3.           Ensuring
timely approvals for housing projects:
The Regulation
also provides for creation of a single window system for ensuring that time
bound project approvals and clearances are given for timely completion of
projects. The developer will therefore not be required to approach separate regulatory
departments such as environment, aviation, defence, etc for separate approvals,
which will cut down the substantial delays in completion of the housing
projects.
4.           Registration
of Real Estate Agents
: The Regulation mandates registration
of all real estate agents with the Authority. The failure to comply with the
aforesaid registration requirement will lead to a real estate agent not being
able to facilitate the sale or purchase of any real estate property. The
Regulation also prohibits a real estate agent from involving in any unfair
trade practices and making false representations. This prohibition will keep
the real estate agents on guard, and they will have to think twice before inducing
buyers into buying properties by making false representations.
5.           Construction
Cost
: As per the provisions contained in the Regulation,
every developer/builder is required to compulsorily deposit 70% of the amount raised from buyers into
an escrow account maintained with a scheduled bank within a period of 15 days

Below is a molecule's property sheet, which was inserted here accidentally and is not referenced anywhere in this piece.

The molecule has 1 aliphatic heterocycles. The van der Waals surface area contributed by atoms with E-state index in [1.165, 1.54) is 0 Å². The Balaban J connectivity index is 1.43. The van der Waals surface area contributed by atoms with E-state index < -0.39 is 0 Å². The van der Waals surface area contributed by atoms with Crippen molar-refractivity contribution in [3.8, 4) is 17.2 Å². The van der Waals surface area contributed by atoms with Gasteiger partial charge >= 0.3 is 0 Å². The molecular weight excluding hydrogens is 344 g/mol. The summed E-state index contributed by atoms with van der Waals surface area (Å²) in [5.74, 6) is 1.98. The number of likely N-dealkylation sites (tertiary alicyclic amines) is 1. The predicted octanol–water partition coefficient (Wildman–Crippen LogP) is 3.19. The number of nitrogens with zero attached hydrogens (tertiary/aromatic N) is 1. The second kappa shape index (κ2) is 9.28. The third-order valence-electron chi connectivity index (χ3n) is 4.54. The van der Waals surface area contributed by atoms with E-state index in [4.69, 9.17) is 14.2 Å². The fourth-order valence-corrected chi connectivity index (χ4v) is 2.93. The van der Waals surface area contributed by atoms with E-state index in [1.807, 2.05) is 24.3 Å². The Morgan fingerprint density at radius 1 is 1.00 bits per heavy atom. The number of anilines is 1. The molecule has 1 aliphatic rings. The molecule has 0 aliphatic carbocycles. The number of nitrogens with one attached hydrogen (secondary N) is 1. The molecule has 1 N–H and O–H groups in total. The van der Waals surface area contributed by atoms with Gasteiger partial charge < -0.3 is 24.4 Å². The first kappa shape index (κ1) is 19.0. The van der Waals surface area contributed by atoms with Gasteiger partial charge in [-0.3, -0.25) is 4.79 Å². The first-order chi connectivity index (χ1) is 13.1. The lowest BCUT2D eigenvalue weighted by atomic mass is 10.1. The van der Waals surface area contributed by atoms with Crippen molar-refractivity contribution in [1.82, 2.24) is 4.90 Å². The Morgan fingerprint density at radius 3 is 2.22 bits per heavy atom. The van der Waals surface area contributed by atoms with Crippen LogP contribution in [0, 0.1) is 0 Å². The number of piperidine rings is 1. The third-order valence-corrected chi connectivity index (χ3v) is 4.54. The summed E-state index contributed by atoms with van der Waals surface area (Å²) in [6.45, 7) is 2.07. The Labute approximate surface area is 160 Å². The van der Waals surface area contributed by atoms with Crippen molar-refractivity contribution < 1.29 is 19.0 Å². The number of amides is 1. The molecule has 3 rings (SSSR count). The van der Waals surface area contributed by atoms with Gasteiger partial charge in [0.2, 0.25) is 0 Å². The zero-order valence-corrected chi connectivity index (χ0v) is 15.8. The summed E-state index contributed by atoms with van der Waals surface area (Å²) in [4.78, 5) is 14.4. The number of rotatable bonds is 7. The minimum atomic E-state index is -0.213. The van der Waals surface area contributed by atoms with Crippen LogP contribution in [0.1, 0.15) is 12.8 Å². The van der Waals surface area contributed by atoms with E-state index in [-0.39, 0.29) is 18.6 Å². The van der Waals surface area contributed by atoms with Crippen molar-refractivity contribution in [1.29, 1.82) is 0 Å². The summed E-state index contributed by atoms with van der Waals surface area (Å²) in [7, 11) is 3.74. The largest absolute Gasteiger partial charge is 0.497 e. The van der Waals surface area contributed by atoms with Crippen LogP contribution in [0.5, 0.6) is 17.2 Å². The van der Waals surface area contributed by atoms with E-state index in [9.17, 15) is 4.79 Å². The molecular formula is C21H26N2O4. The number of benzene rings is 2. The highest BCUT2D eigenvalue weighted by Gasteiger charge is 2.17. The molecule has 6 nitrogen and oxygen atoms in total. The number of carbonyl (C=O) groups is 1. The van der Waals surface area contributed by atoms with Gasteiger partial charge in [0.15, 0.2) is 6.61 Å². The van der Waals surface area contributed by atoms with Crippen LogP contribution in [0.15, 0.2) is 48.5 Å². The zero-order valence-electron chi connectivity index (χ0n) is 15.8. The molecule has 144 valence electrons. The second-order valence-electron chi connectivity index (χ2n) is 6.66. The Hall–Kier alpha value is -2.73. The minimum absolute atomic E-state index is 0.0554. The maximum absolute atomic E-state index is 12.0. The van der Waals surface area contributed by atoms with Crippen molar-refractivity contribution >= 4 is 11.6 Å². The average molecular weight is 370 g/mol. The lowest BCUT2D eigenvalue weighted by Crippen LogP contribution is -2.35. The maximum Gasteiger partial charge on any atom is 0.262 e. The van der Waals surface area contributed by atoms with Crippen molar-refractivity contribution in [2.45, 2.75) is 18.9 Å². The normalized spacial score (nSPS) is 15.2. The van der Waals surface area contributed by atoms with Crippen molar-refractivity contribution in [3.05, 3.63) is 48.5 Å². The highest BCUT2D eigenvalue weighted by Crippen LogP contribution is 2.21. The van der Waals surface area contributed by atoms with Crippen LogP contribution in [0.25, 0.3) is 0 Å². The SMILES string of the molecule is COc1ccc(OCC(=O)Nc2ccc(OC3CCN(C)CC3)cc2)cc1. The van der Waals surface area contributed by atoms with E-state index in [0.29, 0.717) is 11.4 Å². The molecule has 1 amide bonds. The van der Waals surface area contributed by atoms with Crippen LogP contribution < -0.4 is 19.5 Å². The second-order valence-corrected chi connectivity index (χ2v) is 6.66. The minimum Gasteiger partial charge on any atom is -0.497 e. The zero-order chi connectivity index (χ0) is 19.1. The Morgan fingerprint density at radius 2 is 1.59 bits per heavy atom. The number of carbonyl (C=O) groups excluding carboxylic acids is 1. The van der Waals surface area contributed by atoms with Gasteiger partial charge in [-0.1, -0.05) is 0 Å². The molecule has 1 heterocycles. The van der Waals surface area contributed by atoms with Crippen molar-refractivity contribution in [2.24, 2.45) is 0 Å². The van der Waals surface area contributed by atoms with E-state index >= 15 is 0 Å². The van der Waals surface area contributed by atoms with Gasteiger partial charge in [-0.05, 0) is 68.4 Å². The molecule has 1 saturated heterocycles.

of receipt of money to cover the construction cost of the project. This amount
can be used to fund cost of construction of that particular project only. While
this is aimed at preventing developers from diverting the funds raised from the
allotees to other activities and ensuring timely completion of the project, it
may actually end up increasing the cost of the project. It is pertinent to note
that the cost of a real estate project is inclusive of the cost of land and the
cost of construction. In the event, the cost of land turns out to be higher
than 30% and the cost of construction less than 70% of the total cost of the
project, then the developer may need to borrow funds from third parties in
order to finance the cost of purchasing land. This may increase the project
cost and will put additional pressure on the buyer, thus affecting its
purchasing power. This could also lead to part of the money (i.e. out of the 70%
of the amount raised and deposited) collected remaining unutilised. Thus, it
will be interesting to see if the mandatory allocation towards construction
cost will benefit the buyer or the developer/builder.
6.           Consumer is
King
: Many provisions in the Regulation are buyer
friendly. A few of them are: